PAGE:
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Pathways to cleaner energy

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Comparison of different sources of energy and their applications. 2006

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Pathways to cleaner energy

  1. 1. © Chevron 2005 1Pathways to Cleaner EnergyEve S. SpruntChevronManager University Partnership Program
  2. 2. © Chevron 2005 2The New EnergyEquation• Rising Demand• Shrinking Capacity• Political Turmoil
  3. 3. © Chevron 2005 3Mike Lynch’s comparisonof oil price forecasts withactual oil prices
  4. 4. © Chevron 2005 4
  5. 5. © Chevron 2005 5ConventionalResourcesGas HydratesExtra Heavy OilBitumenOil ShaleStranded Natural GasGas ShaleWhere Will Future Energy Come From?
  6. 6. © Chevron 2005 6In Times of Emergency – we need energy
  7. 7. © Chevron 2005 7In Times of Emergency,Energy is the Currency of Survival
  8. 8. © Chevron 2005 8Everything Leaves a Footprint
  9. 9. © Chevron 2005 9• Global climate change• Easy oil growing scarce• Peak oil − Fact or myth?• Increasing barriers to accessing resources• Energy security: Mounting concernsIssues Overload:More Questions Than Answers
  10. 10. © Chevron 2005 10Emissions Progress1970 TodayOne 1970 car polluted as much as 33 of today’s cars=
  11. 11. © Chevron 2005 11HydrogenGasolineEnergy DensityHydrogen needs 3,500 timesthe volume of gasoline ** At room temperature-pressure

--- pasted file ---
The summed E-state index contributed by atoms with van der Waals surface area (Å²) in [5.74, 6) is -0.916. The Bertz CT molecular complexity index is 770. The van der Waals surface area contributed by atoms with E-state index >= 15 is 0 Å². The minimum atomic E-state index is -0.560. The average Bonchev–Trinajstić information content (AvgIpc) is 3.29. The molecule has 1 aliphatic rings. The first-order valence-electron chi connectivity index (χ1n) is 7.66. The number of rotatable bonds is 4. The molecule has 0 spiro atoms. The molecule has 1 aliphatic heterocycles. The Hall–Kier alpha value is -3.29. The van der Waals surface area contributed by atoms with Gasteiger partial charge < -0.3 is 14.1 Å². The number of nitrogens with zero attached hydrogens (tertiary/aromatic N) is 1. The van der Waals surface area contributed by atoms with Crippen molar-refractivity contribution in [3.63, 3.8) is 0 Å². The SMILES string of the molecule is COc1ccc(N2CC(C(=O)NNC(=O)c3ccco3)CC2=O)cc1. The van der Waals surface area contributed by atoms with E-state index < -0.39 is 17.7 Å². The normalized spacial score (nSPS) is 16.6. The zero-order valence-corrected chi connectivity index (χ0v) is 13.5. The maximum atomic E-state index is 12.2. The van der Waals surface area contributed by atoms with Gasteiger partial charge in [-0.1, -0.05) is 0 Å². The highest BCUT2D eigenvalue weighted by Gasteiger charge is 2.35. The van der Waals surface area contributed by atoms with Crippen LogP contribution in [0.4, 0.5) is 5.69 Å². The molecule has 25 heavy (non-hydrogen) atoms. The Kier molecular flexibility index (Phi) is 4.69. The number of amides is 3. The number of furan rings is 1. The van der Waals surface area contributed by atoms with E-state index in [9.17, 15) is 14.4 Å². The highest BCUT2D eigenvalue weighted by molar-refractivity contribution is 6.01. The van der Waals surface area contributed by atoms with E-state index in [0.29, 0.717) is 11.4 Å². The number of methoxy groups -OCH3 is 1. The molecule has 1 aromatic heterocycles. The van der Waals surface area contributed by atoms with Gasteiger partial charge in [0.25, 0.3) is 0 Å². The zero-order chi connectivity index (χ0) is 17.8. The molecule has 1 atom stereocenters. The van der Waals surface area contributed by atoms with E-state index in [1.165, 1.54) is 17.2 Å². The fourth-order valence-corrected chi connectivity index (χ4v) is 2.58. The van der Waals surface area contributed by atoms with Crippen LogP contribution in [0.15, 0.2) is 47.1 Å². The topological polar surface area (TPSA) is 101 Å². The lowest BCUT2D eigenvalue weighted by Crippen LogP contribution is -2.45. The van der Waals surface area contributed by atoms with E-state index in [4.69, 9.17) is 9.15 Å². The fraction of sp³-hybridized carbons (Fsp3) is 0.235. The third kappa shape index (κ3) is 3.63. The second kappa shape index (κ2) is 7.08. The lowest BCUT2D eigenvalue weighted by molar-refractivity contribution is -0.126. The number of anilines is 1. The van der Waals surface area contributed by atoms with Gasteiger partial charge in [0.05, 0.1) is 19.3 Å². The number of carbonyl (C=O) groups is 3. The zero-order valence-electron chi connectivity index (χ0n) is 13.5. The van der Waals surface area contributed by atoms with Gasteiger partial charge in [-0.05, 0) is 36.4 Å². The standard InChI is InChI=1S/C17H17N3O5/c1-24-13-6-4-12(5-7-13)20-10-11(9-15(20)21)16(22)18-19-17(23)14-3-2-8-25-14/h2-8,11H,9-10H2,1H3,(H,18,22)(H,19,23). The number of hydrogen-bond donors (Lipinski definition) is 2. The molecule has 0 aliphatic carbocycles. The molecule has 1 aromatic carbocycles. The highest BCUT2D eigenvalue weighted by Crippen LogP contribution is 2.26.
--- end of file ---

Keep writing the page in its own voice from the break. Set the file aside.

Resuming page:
12. 12. © Chevron 2005 12Hydrogen: Promises and Pitfalls• Scarce in elementalform in nature• Many possible ways togenerate hydrogen• Difficult to transportand store
  13. 13. © Chevron 2005 13BiomassOrganic WasteWoodGeothermalWaveWindHydroSolarNuclearNuclearNatural GasCoalCrude OilReformerGasifierGasifierGasifierGasifierGasifierElectric Power PlantGeneratorGeneratorGeneratorPhoto-voltaicElectric Power PlantElectrolyzerHydrogenHydrogen: Diverse Sources
  14. 14. © Chevron 2005 14Greenhouse Gas EmissionsCarbonDioxideEmissions*05.611.216.822.428.033.6DieselConventionalEnginesHybridHydrogen Versus the HybridsHydrogenFuel CellVehicles*kg/100 km CO2 equivalent; total fuel cycle basis†Hydrogen from natural gas 15% gasoline, 85% ethanol by volume. Net CO2 shown depends on feedstock and processing used.GasolineCNGHydrogen†HybridGasolineHybridDieselHybridHydrogen†Hybrid† withSequestrationHybrid†RenewableHydrogenBio-Ethanol(E85) Range
  15. 15. © Chevron 2005 15Geothermal4%Solar0.2%Wind3%Wood/Biomass3%MunicipalSolidWaste6%Hydro-electric84%U.S. Electricity in 20023,650 Billion kWhSource: EIA, 2004 Annual Energy Outlook
  16. 16. © Chevron 2005 16• Strengthens energydiversity• Yields ultra-low sulfurdiesel fuel• Preserves diesel’s greenhouse gas and km/LadvantagesGas-to-Liquids
  17. 17. © Chevron 2005 17Sequestration: High Potential forEnergy Security/Environmental Gains• Many countries have large coal reserves• CO2 Sequestration:A critical elementin clean-coalstrategy?
  18. 18. © Chevron 2005 18Solar Tradeoffs:Chevron’sBakersfield Story• 4,800 panels• 2.43 hectare of land• Provides lessthan 1% offield’s energy
  19. 19. © Chevron 2005 19Challenges• Provide energy for global economy• Reduce environmental impact• Increase energy security
  20. 20. © Chevron 2005 20Many Alternatives…
  21. 21. © Chevron 200505/31/05 Sigworth G050244-Scenarios.ppt21Just as the Stone age did not end because ofshortage of stones, the oil era will not end becausewe ran out of oil. It will end when a betteralternative emerges. Sheikh Yamani

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